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Reveel headphone amp to recreate the authentic live sound

post #1 of 25
Thread Starter 
Just saw this information about the Reveel headphone amp posted on Engadget this weekend:

"By using proprietary technology, Reveel adds aspects back into the sound that you find in a live environment (room phase, etc.), but lose in a studio recording."

Sounds interesting. Some kind of analog sound processing. Wonder if it's gimmicky? Listed at $119.95.



Here's the link to the Reveel website. Can't seem to find any specs listed for the headphone amp, so not promising.

Who's ready to take one for the team and order one? LOL
post #2 of 25

Have on in hand...quite an interesting gizmo. 

 

John Atkinson's review of its big brother product the Signal Completion Stage.

 

Assuming it's not terribly flawed I will review it soon.

post #3 of 25

Wondering if anyone has bought this yet and what they thought. Sounds like some kind of phase correction device. I've been using bourbon for that purpose.

post #4 of 25
Quote:
Originally Posted by Cheerwino View Post
 

I've been using bourbon for that purpose.

Yea I hear a lot about the useful ness of that product with music as well 

post #5 of 25
Quote:
Originally Posted by silentmoon View Post
 

Actually, head-amp function can be by-passed. ( it's stated that head-amp is just a included function ). You can turn it on without using the amp module by switching to by-pass mode. I use it with my combo :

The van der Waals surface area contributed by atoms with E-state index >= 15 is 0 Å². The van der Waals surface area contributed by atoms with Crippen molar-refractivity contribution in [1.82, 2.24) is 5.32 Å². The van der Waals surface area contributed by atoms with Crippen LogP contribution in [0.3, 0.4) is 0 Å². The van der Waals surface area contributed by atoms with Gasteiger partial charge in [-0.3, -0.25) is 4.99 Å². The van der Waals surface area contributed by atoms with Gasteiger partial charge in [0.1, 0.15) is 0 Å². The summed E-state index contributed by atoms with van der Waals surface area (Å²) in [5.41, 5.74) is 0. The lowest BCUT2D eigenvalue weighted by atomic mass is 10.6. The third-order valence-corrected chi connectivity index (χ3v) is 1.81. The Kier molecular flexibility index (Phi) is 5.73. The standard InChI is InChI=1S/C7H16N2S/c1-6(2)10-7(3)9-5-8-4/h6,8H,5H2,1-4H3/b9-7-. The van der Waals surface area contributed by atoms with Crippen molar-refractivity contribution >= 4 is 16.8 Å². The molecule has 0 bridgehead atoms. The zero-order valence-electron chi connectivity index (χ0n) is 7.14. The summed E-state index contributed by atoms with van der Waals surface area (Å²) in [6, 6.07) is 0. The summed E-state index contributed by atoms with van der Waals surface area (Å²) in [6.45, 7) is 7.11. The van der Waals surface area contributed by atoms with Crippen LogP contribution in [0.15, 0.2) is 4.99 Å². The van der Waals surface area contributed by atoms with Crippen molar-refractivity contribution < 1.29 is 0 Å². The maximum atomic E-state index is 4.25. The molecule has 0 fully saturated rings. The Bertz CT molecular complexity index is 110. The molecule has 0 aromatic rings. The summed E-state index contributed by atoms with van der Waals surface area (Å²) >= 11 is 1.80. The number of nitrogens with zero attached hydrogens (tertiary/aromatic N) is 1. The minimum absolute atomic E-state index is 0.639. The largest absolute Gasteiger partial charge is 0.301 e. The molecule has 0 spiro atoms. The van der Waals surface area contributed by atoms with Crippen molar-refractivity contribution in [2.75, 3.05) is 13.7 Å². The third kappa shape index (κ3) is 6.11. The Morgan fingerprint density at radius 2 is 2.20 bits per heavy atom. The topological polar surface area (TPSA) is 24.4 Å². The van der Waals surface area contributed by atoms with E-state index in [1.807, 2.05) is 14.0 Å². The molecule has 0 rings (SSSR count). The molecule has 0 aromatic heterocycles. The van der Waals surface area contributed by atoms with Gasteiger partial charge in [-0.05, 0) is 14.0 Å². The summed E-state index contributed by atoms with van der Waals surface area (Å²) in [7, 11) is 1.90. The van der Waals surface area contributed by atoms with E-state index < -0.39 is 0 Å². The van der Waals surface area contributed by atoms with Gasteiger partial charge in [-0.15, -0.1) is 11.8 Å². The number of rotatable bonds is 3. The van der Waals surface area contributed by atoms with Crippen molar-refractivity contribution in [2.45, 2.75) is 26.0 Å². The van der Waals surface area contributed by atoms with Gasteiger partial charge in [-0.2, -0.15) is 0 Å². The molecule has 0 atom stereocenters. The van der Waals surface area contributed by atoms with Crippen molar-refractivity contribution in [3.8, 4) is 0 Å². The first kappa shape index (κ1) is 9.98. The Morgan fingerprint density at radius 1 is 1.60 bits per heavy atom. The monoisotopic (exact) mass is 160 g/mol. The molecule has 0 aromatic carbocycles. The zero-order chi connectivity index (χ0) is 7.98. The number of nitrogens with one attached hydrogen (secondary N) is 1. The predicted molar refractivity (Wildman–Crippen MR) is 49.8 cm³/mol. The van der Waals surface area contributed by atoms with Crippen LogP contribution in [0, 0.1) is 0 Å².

Parasound Zdac -> Violectric V90 -> Reveel -> AKG K702,

 

 

 

 

When being switched to "un-amp" mode, it doesn't boost the volume up, the vol level is still at where it should be but what i've got is a fuller sound stage ( wide and deep ), more dynamics, more details , more 3D-imaging. 

BSG Technology is adapted in this product, maybe we can call it as the "heir" of QOL Signal Compensation Stage from BSG. But now in headphone zone :D 

Coolio! 

post #6 of 25
From their patent for the tech used in its $4k big brother the qol

"8: The objectives and advantage of the present invention may also be achieved through an audio signal reproduction method that involves, among other things, selecting a discrete signal source having left and right signal inputs, summing the left input signal and an inverted right input signal to produce a left–right difference signal, summing the right input signal and an inverted left input signal to produce a right–left difference signal, and summing the left and right input signals to produce a left+right summed signal. The method and circuit further involve adjusting the gain of the left+right summed signal, adjusting the gain of the left–right difference signal, and adjusting the gain of the right–left difference signal. Still further, the method and circuit involve summing the gain adjusted left+right summed signal and the gain adjusted left–right difference signal to produce a left audio output signal, where the ratio of the gains associated with the left+right summed signal and the left–right difference signal at least approximates the golden ratio [1 plus the square root of 5 divided by 2, or 1.618, equivalent to 4.18dB]. Similarly, the gain adjusted left+right summed signal and the gain adjusted right–left difference signal are summed to produce a right audio output signal, wherein the ratio of the gains associated with the left+right summed signal and the left–right difference signal at least approximates the golden ratio.